Last Sunday, we had the amazing opportunity to interview composer Richard Causton as he joined us for Music Maze, our free monthly workshops for 8-11 year olds. During the workshop we explored his new work Transients which focuses on how to make the piano 'speak', with the words of a poem by Emily Dickinson. The children wrote down the questions that they wanted to ask on pieces of paper, which Richard Causton then answered. Transients will be giving its World Premiere on Sunday 15 December as part of our Migrating Sounds concert. 

Here is a transcript of the interview between Richard and Nancy, our Director of Learning and Participation. 

Nancy: Okay Richard, what’s your favourite instrument?

Richard: Ooh that’s really hard, So I’ll try give a quick answer. For me the different instruments are a bit like different colours and if I was making a picture I’d want to be able to use lots and lots of different colours, so I like them all for different things but I do love the cello very much.

Nancy: Of course, it’s the best instrument!

Richard: And I love the clarinet very much as well.

Nancy: How long have you been composing music for?

Richard: Ooh I started when I was about 8, so is anyone here 8? *pause* Um there you are.

Nancy: What is the first song that you wrote or the first piece of music that you wrote?

Richard: Oh right, I wrote a piece for cello and clarinet and piano.

Nancy: Do you remember anything about it?

Richard: It was in three four time.

Nancy: Right. Is your job tiring?

Richard: Really tiring!

Nancy: What makes it tiring?

Richard: Well things like what I was talking about like trying to capture all of those things in the speech in the words and trying to make them through instruments, that was a really really tiring thing to do.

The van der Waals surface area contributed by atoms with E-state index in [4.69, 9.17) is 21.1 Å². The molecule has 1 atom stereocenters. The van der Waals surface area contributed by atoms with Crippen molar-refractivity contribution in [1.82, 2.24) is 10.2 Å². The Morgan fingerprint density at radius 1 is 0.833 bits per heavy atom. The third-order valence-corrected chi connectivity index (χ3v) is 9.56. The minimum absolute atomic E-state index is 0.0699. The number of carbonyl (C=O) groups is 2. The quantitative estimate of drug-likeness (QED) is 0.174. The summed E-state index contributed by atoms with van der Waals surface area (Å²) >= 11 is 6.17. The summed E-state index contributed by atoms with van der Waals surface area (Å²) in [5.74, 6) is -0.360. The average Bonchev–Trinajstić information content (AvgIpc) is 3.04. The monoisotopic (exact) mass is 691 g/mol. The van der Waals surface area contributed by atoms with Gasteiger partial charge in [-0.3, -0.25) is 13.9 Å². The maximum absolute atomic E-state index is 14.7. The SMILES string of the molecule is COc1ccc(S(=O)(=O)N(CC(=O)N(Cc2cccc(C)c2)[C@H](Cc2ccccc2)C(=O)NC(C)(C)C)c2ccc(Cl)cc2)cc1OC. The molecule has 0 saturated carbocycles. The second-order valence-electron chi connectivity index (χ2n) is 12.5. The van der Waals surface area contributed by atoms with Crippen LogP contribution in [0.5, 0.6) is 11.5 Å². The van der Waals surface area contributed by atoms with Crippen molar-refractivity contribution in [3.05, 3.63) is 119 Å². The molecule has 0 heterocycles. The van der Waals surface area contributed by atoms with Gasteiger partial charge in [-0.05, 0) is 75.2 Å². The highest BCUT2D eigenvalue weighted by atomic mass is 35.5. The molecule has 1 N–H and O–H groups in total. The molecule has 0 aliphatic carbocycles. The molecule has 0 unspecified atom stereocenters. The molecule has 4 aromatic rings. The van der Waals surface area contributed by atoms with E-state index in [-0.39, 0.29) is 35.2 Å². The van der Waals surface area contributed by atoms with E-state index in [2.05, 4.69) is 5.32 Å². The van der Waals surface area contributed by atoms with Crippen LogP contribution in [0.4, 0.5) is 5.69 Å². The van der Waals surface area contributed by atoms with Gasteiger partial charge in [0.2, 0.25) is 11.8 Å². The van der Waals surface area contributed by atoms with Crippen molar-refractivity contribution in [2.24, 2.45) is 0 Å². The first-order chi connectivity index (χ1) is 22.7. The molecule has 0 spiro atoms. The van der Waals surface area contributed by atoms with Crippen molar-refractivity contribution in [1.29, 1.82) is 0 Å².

Nancy: Do you like your job?

Richard: I love my job.

Nancy: Do you work everyday? Do you compose everyday maybe?

Richard: Yes. I can’t always compose every day because I have to do quite a lot of teaching and other things so I can’t always compose everyday but I try to if I possibly can.

Nancy: How did you become a musician?

Richard: Well so when I was 8 I started having lessons, I had lessons on the flute, and then I had lessons on the piano and then I studied music after I left school and that is really how it happened.

Nancy: Do you play the keyboard?

Richard: Badly, but yes!

Nancy: How many songs, pieces of music have you made?

Richard: Well I’ve written quite a lot of pieces of music but the pieces of music that I still… that I really count there’s about 35, 40.

Nancy: How do you get inspired?

Richard: All kinds of different things, so this piece as you know is about words and speech, the last piece I wrote was about time passing and trying to hold onto it as it passes, but all kinds of different things.

Nancy: What is the favourite piece you’ve written?

Richard: Ooh gosh, I wrote a piece for orchestra a long time ago called Millennium Scenes, and that’s maybe my favourite piece, it was the hardest one to write.

Nancy: And thinking about other people’s music what is your favourite piece of music and who made it?

Richard: Oh boy, these are hard questions. Well there’s a piece of music called the Rite of Spring and I love that.

Nancy: Brilliant, and who wrote that?

Richard: Stravinsky.

Nancy: Well thank you very much Richard, can we give Richard round of applause for joining us and thank you very much for being with us today.

Richard: Thank you.